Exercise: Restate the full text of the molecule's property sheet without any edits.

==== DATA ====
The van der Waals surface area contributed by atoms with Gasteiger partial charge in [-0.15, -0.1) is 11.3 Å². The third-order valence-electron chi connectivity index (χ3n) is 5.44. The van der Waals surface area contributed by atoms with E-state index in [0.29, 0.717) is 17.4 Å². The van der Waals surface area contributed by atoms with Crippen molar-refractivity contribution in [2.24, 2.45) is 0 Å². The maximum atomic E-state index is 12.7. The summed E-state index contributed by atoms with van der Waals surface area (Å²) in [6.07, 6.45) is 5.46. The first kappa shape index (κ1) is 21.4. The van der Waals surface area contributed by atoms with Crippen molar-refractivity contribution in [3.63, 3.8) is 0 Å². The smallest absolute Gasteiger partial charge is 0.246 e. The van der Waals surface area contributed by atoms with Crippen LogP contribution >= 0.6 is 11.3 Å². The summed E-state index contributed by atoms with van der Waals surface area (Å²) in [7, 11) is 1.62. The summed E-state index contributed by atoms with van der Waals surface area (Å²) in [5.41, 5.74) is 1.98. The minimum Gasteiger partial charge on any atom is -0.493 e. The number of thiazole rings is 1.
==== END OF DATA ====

The van der Waals surface area contributed by atoms with Gasteiger partial charge in [-0.15, -0.1) is 11.3 Å². The third-order valence-electron chi connectivity index (χ3n) is 5.44. The van der Waals surface area contributed by atoms with E-state index in [0.29, 0.717) is 17.4 Å². The van der Waals surface area contributed by atoms with Crippen molar-refractivity contribution in [2.24, 2.45) is 0 Å². The maximum atomic E-state index is 12.7. The summed E-state index contributed by atoms with van der Waals surface area (Å²) in [6.07, 6.45) is 5.46. The first kappa shape index (κ1) is 21.4. The van der Waals surface area contributed by atoms with Crippen molar-refractivity contribution in [3.63, 3.8) is 0 Å². The smallest absolute Gasteiger partial charge is 0.246 e. The van der Waals surface area contributed by atoms with Crippen LogP contribution >= 0.6 is 11.3 Å². The summed E-state index contributed by atoms with van der Waals surface area (Å²) in [7, 11) is 1.62. The summed E-state index contributed by atoms with van der Waals surface area (Å²) in [5.41, 5.74) is 1.98. The minimum Gasteiger partial charge on any atom is -0.493 e. The number of thiazole rings is 1.